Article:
Inhibiting Bio-corrosion

2010 San Bruno Pipeline Explosion

More recently, our work related to fossil energy production has focused on ameliorating the biogenesis of hydrogen sulfide during crude oil recovery. 

This highly toxic and corrosive compound poses both a significant health threat and environmental contamination risk.  Reservoir hydrogen sulfide biogenesis results in corrosion, metal-sulfide precipitation, and toxicity to personnel. Annual costs to the oil industry associated with this issue are estimated to be >$90 billion dollars globally.

Furthermore, corrosion of gas and oil transportation pipelines as a result of sulfide biogenesis represents a primary risk to both the environment and human life. Recent investigations into the San Bruno pipeline explosion invoked a possible link to pipeline corrosion occurring at imperfect joints.  Similar pipeline failures with resultant loss of life and catastrophic environmental damage have occurred across the world over the last 50 years.

Pipes for the Keystone PipelineThis is even more significant with the current plan to develop the Keystone Pipeline system to transport crude oil and diluted bitumen from the Athabasca oil sands region in northeastern Alberta, Canada to multiple destinations in the United States, which include refineries in Illinois, the Cushing oil distribution hub in Oklahoma, and proposed connections to refineries along the Gulf Coast of Texas.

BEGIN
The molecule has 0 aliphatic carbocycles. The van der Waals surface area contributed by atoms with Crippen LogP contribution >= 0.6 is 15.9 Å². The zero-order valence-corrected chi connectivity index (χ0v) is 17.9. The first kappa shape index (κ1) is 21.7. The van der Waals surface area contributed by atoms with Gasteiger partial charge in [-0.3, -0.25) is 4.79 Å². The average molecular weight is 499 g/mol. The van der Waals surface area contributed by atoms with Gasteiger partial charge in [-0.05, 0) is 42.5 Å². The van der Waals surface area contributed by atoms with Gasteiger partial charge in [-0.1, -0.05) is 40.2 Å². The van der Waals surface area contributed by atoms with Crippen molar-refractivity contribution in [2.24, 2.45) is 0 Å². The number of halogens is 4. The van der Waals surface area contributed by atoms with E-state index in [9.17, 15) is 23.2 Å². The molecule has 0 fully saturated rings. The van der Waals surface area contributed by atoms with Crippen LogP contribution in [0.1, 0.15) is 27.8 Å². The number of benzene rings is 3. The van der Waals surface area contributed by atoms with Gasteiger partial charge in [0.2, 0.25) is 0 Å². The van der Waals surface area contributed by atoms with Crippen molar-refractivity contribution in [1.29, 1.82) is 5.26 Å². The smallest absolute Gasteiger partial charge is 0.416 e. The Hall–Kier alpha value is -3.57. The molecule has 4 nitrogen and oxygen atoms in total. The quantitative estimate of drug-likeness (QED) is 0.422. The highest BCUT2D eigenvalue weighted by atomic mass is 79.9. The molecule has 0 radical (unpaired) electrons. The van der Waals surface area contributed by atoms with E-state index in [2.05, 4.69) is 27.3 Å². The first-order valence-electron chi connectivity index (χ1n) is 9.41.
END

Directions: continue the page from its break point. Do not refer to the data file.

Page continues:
Over the last three years research in my group has focused on identifying the cause of hydrogen sulfide biogenesis in oil reservoirs and on developing new technologies that can inhibit and reverse this deleterious process.  Our studies have revealed some conceptual fallacies surrounding current technologies aimed at controlling sulfide production and explained why the success of these technologies is unpredictable.  We have also identified a unique, effective, and predictable alternative to control and even reverse ongoing hydrogen sulfide production.

We have already identified the responsible microbiology, isolated and characterized novel microorganisms and applied these to demonstrate successful inhibition of hydrogen sulfide biogenesis in pure culture studies and in complex microbial systems.  We are currently focused on identifying the controlling geochemical parameters of this strategy and the underlying biochemical and genetic systems involved in the relevant microorganisms. In addition, together with various collaborators from the LBNL we are developing predictive tools that will allow for early warning of the onset of reservoir hydrogen sulfide biogenesis. Our ongoing studies show great promise for this technology and together with EBI and LBNL we hope to field trial it in the near future.